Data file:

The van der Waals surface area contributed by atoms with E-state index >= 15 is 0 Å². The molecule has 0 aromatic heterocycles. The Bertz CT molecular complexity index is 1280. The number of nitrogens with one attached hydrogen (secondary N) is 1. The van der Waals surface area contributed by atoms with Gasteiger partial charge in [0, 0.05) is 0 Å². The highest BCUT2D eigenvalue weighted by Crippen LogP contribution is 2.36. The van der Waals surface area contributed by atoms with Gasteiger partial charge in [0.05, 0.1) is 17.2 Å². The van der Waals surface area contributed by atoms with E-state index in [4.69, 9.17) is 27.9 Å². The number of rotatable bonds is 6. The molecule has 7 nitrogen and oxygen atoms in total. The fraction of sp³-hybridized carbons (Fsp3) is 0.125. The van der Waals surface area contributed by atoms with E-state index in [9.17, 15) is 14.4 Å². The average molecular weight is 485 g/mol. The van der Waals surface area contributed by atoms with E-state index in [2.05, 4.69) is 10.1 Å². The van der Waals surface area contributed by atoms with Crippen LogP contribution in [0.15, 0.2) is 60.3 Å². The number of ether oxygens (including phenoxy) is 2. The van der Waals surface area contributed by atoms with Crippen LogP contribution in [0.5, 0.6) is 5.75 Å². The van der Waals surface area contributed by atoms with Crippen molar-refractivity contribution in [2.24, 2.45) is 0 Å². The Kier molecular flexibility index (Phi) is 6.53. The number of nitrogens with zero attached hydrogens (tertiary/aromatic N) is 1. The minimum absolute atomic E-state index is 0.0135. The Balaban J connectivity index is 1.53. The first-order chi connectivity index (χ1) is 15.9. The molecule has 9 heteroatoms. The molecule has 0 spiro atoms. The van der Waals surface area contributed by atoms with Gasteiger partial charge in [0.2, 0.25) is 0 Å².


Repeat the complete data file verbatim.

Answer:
The van der Waals surface area contributed by atoms with E-state index >= 15 is 0 Å². The molecule has 0 aromatic heterocycles. The Bertz CT molecular complexity index is 1280. The number of nitrogens with one attached hydrogen (secondary N) is 1. The van der Waals surface area contributed by atoms with Gasteiger partial charge in [0, 0.05) is 0 Å². The highest BCUT2D eigenvalue weighted by Crippen LogP contribution is 2.36. The van der Waals surface area contributed by atoms with Gasteiger partial charge in [0.05, 0.1) is 17.2 Å². The van der Waals surface area contributed by atoms with E-state index in [4.69, 9.17) is 27.9 Å². The number of rotatable bonds is 6. The molecule has 7 nitrogen and oxygen atoms in total. The fraction of sp³-hybridized carbons (Fsp3) is 0.125. The van der Waals surface area contributed by atoms with E-state index in [9.17, 15) is 14.4 Å². The average molecular weight is 485 g/mol. The van der Waals surface area contributed by atoms with E-state index in [2.05, 4.69) is 10.1 Å². The van der Waals surface area contributed by atoms with Crippen LogP contribution in [0.15, 0.2) is 60.3 Å². The number of ether oxygens (including phenoxy) is 2. The van der Waals surface area contributed by atoms with Crippen LogP contribution in [0.5, 0.6) is 5.75 Å². The van der Waals surface area contributed by atoms with Crippen molar-refractivity contribution in [2.24, 2.45) is 0 Å². The Kier molecular flexibility index (Phi) is 6.53. The number of nitrogens with zero attached hydrogens (tertiary/aromatic N) is 1. The minimum absolute atomic E-state index is 0.0135. The Balaban J connectivity index is 1.53. The first-order chi connectivity index (χ1) is 15.9. The molecule has 9 heteroatoms. The molecule has 0 spiro atoms. The van der Waals surface area contributed by atoms with Gasteiger partial charge in [0.2, 0.25) is 0 Å².